Richard D. Friedman
rdfrdman at UMICH.EDU
Thu Aug 24 16:24:25 PDT 2000
I clerked in the late 70s in the Second Circuit, which I believe had begun
aggressively using unpublished but articulated orders several years
before. My understanding of the reasoning is closely in accord with Doug's
account. He's absolutely right that there is a tension between Premises 2
and 3. A defender of the practice might say that Premise 2 shouldn't refer
to "no precedential value" but "too little prospect of precedential value
to warrant the extra clutter created by publication." But even in my time,
as indicated by the anecdote I earlier related, there was some rather
conscious use of the unpublished order to avoid the precedential effect of
the order because the court was not confident of the merits of the
principles it was articulating.
Of course, the decision of Westlaw and I guess also Lexis to include all
these orders in their database has rendered the notion of an unpublished
order virtually moot. (The courts can't tell Westlaw and Lexis not to
include these orders, though as I recall some years ago the 10th Circuit, I
think it was, ordered West not to publish a decision of the court that it
had withdrawn, and I think West complied.) I wonder, in fact, to what
extent the courts cooperate with that inclusion by providing the orders in
digital form. And the ready availability of all these orders increases the
difficulty for stage 2 lawyers who in the course of ordinary searches find
cases that support their arguments but which they are gagged from mentioning.
At 12:21 PM 8/24/00 -0500, you wrote:
> John Noble asks about the direction of causation between
>and lack of precedential value.
> My understanding is that the principal reason for making orders
>unpublished in the early 70s was to slow the expansion of F.2d. The
>reasoning went like this:
> Premise 1: There is too much stuff being published, and the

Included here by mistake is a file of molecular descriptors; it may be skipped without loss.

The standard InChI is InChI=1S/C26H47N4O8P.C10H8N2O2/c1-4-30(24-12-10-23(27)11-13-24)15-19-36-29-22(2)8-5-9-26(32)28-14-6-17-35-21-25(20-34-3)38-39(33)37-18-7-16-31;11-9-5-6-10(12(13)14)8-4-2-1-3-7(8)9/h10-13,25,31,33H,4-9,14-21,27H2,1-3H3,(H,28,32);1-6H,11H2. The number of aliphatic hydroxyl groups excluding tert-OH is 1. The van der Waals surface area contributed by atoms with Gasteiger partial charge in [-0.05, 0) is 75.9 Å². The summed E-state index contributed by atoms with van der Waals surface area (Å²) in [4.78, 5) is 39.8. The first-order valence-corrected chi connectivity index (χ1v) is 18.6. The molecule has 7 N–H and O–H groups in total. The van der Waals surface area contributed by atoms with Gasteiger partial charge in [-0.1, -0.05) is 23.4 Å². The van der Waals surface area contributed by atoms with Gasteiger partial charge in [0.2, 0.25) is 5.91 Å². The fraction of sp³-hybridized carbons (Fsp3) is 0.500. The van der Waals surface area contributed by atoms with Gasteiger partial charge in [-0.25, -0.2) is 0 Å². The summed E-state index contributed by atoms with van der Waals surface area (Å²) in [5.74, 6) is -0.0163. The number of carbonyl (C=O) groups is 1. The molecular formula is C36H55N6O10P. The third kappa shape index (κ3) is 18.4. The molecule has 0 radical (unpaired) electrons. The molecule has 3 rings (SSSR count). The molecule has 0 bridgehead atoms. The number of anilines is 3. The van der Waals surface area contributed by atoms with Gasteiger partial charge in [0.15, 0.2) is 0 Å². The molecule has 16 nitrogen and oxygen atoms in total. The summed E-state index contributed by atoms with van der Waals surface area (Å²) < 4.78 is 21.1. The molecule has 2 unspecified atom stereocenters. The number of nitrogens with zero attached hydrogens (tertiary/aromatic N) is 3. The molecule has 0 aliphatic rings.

> sheer bulk
>makes it harder to find what's important.
> Premise 2: Many of these opinions say nothing new, and thus are
>inherently of no precedential value.
> So Conclusion 1: Don't publish them.
> Premise 3 (note the tension with Premise 2): Lawyers with
> resources will
>file them and cite them, and that would be unfair to small practitioners.
> So Conclusion 2: Don't let anyone cite them.
> I never heard any indication of a desire to render some decisions not
>precedential for its own sake, or to free the court's hand.
> Caveat: I was only a clerk and may well have known less than I
> thought I
>knew. The unpublished order rules were the subject of much discussion in
>the 7th Circuit my year. All the active judges save one kept their
>chambers in Chicago; several of them were quite open all the clerks, not
>just their own; and the circuit executive was fascinated with the issue and
>injected it into every group discussion. There was some discussion about
>what to publish and what not to publish. So I thought I had a clear sense
>of this debate. But I obviously was not involved in the decision to
>rewrite the rule, and there may have been reasons or motives I didn't know
>University of Texas Law School
>727 E. Dean Keeton St.
>Austin, TX 78705
> 512-232-1341 (phone)
> 512-471-6988 (fax)
> dlaycock at mail.law.utexas.edu
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